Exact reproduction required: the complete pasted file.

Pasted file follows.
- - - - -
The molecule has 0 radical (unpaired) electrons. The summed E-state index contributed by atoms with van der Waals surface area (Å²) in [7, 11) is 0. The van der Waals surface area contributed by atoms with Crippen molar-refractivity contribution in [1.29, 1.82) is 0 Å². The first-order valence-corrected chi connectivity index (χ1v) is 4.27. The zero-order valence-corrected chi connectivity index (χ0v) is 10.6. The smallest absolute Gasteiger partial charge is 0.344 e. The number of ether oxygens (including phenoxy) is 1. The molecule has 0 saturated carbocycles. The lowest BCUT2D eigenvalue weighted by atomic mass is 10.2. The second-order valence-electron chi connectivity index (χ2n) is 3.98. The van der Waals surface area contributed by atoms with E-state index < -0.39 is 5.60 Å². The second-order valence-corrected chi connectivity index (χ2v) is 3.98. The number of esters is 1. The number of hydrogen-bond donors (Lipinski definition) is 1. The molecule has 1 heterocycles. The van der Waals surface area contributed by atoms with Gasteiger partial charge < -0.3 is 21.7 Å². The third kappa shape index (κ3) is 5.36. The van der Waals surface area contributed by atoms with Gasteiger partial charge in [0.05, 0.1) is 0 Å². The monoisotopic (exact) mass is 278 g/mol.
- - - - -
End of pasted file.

The molecule has 0 radical (unpaired) electrons. The summed E-state index contributed by atoms with van der Waals surface area (Å²) in [7, 11) is 0. The van der Waals surface area contributed by atoms with Crippen molar-refractivity contribution in [1.29, 1.82) is 0 Å². The first-order valence-corrected chi connectivity index (χ1v) is 4.27. The zero-order valence-corrected chi connectivity index (χ0v) is 10.6. The smallest absolute Gasteiger partial charge is 0.344 e. The number of ether oxygens (including phenoxy) is 1. The molecule has 0 saturated carbocycles. The lowest BCUT2D eigenvalue weighted by atomic mass is 10.2. The second-order valence-electron chi connectivity index (χ2n) is 3.98. The van der Waals surface area contributed by atoms with E-state index < -0.39 is 5.60 Å². The second-order valence-corrected chi connectivity index (χ2v) is 3.98. The number of esters is 1. The number of hydrogen-bond donors (Lipinski definition) is 1. The molecule has 1 heterocycles. The van der Waals surface area contributed by atoms with Gasteiger partial charge < -0.3 is 21.7 Å². The third kappa shape index (κ3) is 5.36. The van der Waals surface area contributed by atoms with Gasteiger partial charge in [0.05, 0.1) is 0 Å². The monoisotopic (exact) mass is 278 g/mol.